Private equity investors weigh exit from UAE school operator GEMS-sources
By Dasha Afanasieva, Saeed Azhar and Stanley Carvalho
LONDON/DUBAI/ABU DHABI, Sept 24 (Reuters) - A group of
private equity investors, including Fajr Capital, Blackstone
and Bahrain's Mumtalakat, is weighing the sale of their
combined stake in the emerging market business of UAE-based GEMS
Education, three sources said.
The consortium has held preliminary talks with investors
about an outright sale of the more than 20 percent stake after
GEMS shelved its plan to list the schools operator in London,
which deprived them of an exit in their more than four-year old
investment, the sources familiar with the talks said.
The stake is valued at about $1 billion, two of the sources
The sources declined to be identified because the sale talks
are not public.
Dubai-based Fajr Capital led the consortium's bid to take a
a significant minority stake in GEMS Education's business in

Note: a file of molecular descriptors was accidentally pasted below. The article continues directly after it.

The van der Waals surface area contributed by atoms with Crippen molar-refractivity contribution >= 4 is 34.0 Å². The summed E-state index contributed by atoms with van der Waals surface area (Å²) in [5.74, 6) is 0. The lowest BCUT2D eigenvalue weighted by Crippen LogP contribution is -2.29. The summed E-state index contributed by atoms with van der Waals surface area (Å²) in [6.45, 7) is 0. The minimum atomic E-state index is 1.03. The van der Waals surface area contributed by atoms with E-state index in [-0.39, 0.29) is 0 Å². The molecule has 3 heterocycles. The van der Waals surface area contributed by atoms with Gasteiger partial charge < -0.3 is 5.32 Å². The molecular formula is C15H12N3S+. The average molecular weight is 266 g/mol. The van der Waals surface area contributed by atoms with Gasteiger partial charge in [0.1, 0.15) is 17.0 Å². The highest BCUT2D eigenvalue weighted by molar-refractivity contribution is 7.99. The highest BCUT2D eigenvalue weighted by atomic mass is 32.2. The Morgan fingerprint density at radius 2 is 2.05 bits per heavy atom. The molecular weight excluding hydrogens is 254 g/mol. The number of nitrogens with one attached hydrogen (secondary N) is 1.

2014, covering the Middle East, North Africa and East Asia.
The valuation for the deal and the stake size was not
disclosed at that time.
Bahrain Mumtalakat Holding, the investment arm of the
Kingdom of Bahrain, and Blackstone were the other partners in
A GEMS Education spokesman said in an email that it does not
comment on rumours or speculation. Fajr Capital, Blackstone and
Mumtalakat also declined comment.
GEMS is majority-owned by UAE-based Varkey Group, which has
interests in education, healthcare, construction and facilities
The plan to list GEMS in London was shelved after
authorities in Dubai unexpectedly decided to freeze tuition
fees, meaning the company's financial forecasts had to be
adjusted, Reuters reported in July.
Bankers have estimated GEMS would have garnered a market
capitalisation of around $4.5-$5 billion.
According to the latest trading update of GEMS MENASA, whose
stake is for sale, it had 120,000 enrolments in 48 schools in
the region. It generated revenues of between $1 billion and
$1.02 billion in the financial year that ended in August and
EBITDA of between $275 million and $285 million. (https://bit.ly/2puSsIK)
(Additional reporting by Tom Arnold and Hadeel Al Sayegh,
editing by Louise Heavens)
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